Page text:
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Veteran New York City firefighter, lawyer named
director of safety and risk management at URI
KINGSTON, R.I. -- March 26, 2003 -- A former commanding officer of the New York City Fire Departments Hazardous Materials Unit and coordinator of the New York Mayors Office of Emergency Management has been appointed the new director of safety and risk management at the University of Rhode Island.
J. Kevin Culley, 54, a member of the New York City Fire Department for 24 years, who also earned a law degree from the New York School of Law, began his work at URI in February.
He immediately began an inspection of URIs places of public assembly and a review of the Universitys emergency response guidelines. He and his staff have inspected nearly 100 places of assembly for fire code and alarm compliance and found no violations.
At URI, the director of safety and risk management oversees a wide range of areas, including fire safety, industrial hygiene, hazardous materials storage and disposal, alarm systems and insurance.
"During my 25 years with the University, I have seen the responsibilities of the Safety and Risk Management Department grow in scope and complexity," said J. Vernon Wyman, URI assistant vice president for business services. "We are very fortunate to have an individual of Mr. Culleys caliber join the Universitys management team. His experience will be a real asset in the oversight and promotion of fire and public safety, emergency response preparedness, and environmental compliance."
Culley said his priorities are the protection of life, property and the environment.
"I will be a conduit who will deliver information to as many people as possible on campus," said the Brooklyn native. "The New York fire department is almost a cloistered community that is separate from the community at large. Here, I know I will be bouncing things off people all the time. I feel very welcomed here, and I really look forward to being around students because they create a refreshing environment."
A resident of Charlestown, R.I., Culley earned his bachelors degree in biochemistry. He was pursuing graduate research in biophysics at Downstate Medical Center when a friend challenged him to take the New York City firefighters exam.
"I was a rugby player, and this friend said, If you think youre so tough, why dont you see if you can pass the firefighters test," Culley said. "I took the challenge and passed."
In 1979, he began his career as a firefighter at New Yorks Engine Company 232, and in 1984 became a firefighter/hazardous materials technician. He was promoted to lieutenant in 1989. In 1991, he returned as a lieutenant to supervise a platoon leader in the hazardous materials unit. In 1997, he joined the Mayors Office of Emergency Management at 7 World Trade Center as a fire captain/citywide emergency coordinator. He returned to the hazardous materials unit in April 2002 as the commander.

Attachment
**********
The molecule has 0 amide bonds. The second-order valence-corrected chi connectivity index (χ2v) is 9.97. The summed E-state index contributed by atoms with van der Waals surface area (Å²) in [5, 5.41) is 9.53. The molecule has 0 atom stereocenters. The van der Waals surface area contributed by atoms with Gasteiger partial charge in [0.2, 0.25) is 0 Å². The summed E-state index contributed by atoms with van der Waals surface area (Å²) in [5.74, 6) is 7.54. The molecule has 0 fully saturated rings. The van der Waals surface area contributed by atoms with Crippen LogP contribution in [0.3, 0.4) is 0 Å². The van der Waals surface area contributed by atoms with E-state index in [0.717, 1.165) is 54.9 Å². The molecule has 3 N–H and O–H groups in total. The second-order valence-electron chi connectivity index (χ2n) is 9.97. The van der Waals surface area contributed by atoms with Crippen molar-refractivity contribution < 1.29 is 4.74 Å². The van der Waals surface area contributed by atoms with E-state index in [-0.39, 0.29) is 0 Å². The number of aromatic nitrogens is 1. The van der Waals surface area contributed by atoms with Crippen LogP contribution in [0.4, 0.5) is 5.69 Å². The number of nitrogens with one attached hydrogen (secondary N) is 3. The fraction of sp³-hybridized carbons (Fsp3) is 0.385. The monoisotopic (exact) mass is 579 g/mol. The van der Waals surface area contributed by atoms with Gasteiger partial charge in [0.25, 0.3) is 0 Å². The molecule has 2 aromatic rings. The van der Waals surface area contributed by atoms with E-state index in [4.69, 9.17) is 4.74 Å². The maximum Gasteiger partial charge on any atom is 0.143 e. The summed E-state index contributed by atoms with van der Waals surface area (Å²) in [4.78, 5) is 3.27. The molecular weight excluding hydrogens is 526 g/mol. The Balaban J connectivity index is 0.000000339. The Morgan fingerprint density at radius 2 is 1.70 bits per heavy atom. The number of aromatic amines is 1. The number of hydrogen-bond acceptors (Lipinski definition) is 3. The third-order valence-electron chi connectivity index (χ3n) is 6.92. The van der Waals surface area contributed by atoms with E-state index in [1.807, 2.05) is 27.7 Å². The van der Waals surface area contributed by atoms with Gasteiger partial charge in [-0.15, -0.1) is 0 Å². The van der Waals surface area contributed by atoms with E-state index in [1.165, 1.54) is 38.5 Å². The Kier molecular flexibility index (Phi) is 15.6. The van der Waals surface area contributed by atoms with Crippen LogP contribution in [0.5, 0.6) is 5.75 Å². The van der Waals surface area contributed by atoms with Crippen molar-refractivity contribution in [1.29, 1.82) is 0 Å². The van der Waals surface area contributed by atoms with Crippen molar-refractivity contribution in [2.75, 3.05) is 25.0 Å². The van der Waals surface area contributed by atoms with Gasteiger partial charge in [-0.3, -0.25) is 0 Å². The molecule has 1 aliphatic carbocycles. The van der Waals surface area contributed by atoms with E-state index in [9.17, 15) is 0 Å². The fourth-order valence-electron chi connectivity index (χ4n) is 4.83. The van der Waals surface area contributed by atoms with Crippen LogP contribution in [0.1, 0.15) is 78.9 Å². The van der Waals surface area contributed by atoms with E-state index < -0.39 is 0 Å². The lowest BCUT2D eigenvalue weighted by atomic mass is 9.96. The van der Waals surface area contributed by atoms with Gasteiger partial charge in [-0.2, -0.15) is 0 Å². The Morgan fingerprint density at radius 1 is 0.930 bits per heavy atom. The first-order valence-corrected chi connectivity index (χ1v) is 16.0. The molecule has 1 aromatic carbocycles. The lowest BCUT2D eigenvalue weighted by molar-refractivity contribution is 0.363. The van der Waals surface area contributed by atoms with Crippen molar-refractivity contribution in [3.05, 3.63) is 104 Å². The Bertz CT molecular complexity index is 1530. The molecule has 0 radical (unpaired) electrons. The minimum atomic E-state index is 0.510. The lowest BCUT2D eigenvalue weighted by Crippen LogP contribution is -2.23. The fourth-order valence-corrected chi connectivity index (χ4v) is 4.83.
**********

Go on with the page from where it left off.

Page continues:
His work for the Mayors Office put him in the cross hairs of terrorists on Sept. 11, 2001.
"On Sept. 11, I was in the office of emergency management on the 23rd floor of 7 World Trade Center," Culley said. "People have told me what a beautiful day it was, but all I remember is a gray thick cloud filled with dust and soot."
Culley responded to the north tower as the interagency coordinator, and was still in there when the south tower collapsed. "We got out of the north tower when that happened.
"For the most part, getting out was a matter of luck," he said. "Nobody was smarter or faster, it was just plain luck."
Culley remembers a scene of twisting steel hanging from buildings, and about a dozen high rise fires burning simultaneously. He also remembers the collapse of 7 World Trade Center following the collapse of the two main towers.
"The reason I am so comfortable talking about it is that from the first moment of the attack, you could see so many people doing so many great things.
"The lessons we learned from that disaster are not new," he said. "The lesson is that your pre-planning should go in-depth. Its not important to figure out what the terrorist is going to do; we have to plan for what we do if the terrorist strikes, if fire breaks out, or if we have another major event.
"It took a solid week for us to establish an incident command center after the attacks. But the better the plan, the quicker you can catch up."
Culley, who is a member of the New York State Bar Association and a veteran of the Vietnam War, said he pursued the URI job because he was looking for a change. He said he was also eyeing the Northeast or the Northwest because of their natural beauty.
Culley said a great deal can be learned from the terrorist attacks in 2001 and the fire disaster at the nightclub in West Warwick.
"I now have an attentive audience, and I have gotten calls from people in the University community asking for inspections and guidance. My goal here is to provide the safest possible environment at URI, and now all I have to do is get around to see all 300 buildings. Thats been a challenge."
The University of Rhode Island has four campusesthe main Kingston Campus with 139 buildings on 1,200 acres; the 165-acre Narragansett Bay Campus; the URI Feinstein Providence Campus and the 2,300-acre W. Alton Jones Campus in West Greenwich.
Culley succeeds interim director Jim Jackson, who took over in July 2001 following the retirement of Frank McGovern, who was director since September 1974. Jackson has returned to his post as the Universitys fire alarm superintendent.